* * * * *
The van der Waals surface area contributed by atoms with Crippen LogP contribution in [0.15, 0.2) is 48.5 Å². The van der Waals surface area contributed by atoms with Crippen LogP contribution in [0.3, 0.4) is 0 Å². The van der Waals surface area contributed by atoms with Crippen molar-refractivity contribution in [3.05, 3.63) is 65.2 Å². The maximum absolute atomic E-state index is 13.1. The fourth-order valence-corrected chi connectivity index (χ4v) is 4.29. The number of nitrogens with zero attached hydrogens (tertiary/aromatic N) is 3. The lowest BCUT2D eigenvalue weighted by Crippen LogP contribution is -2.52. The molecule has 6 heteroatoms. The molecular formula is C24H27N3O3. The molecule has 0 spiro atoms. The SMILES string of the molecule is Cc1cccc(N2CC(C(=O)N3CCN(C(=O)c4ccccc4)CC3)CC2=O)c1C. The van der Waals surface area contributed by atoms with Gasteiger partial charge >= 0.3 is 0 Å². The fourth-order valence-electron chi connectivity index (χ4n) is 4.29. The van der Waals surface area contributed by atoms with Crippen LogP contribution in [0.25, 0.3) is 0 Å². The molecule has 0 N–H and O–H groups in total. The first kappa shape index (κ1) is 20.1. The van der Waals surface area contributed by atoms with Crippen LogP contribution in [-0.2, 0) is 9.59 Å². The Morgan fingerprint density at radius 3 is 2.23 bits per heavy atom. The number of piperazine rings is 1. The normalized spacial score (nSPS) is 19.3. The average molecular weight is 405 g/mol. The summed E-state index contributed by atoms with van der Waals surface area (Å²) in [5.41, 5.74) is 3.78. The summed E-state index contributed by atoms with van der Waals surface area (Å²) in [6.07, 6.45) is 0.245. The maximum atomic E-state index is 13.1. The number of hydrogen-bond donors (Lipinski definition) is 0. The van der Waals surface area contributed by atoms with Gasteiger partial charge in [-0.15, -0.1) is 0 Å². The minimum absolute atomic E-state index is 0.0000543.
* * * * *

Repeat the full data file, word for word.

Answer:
The van der Waals surface area contributed by atoms with Crippen LogP contribution in [0.15, 0.2) is 48.5 Å². The van der Waals surface area contributed by atoms with Crippen LogP contribution in [0.3, 0.4) is 0 Å². The van der Waals surface area contributed by atoms with Crippen molar-refractivity contribution in [3.05, 3.63) is 65.2 Å². The maximum absolute atomic E-state index is 13.1. The fourth-order valence-corrected chi connectivity index (χ4v) is 4.29. The number of nitrogens with zero attached hydrogens (tertiary/aromatic N) is 3. The lowest BCUT2D eigenvalue weighted by Crippen LogP contribution is -2.52. The molecule has 6 heteroatoms. The molecular formula is C24H27N3O3. The molecule has 0 spiro atoms. The SMILES string of the molecule is Cc1cccc(N2CC(C(=O)N3CCN(C(=O)c4ccccc4)CC3)CC2=O)c1C. The van der Waals surface area contributed by atoms with Gasteiger partial charge >= 0.3 is 0 Å². The fourth-order valence-electron chi connectivity index (χ4n) is 4.29. The van der Waals surface area contributed by atoms with Crippen LogP contribution in [0.25, 0.3) is 0 Å². The molecule has 0 N–H and O–H groups in total. The first kappa shape index (κ1) is 20.1. The van der Waals surface area contributed by atoms with Crippen LogP contribution in [-0.2, 0) is 9.59 Å². The Morgan fingerprint density at radius 3 is 2.23 bits per heavy atom. The number of piperazine rings is 1. The normalized spacial score (nSPS) is 19.3. The average molecular weight is 405 g/mol. The summed E-state index contributed by atoms with van der Waals surface area (Å²) in [5.41, 5.74) is 3.78. The summed E-state index contributed by atoms with van der Waals surface area (Å²) in [6.07, 6.45) is 0.245. The maximum atomic E-state index is 13.1. The number of hydrogen-bond donors (Lipinski definition) is 0. The van der Waals surface area contributed by atoms with Gasteiger partial charge in [-0.15, -0.1) is 0 Å². The minimum absolute atomic E-state index is 0.0000543.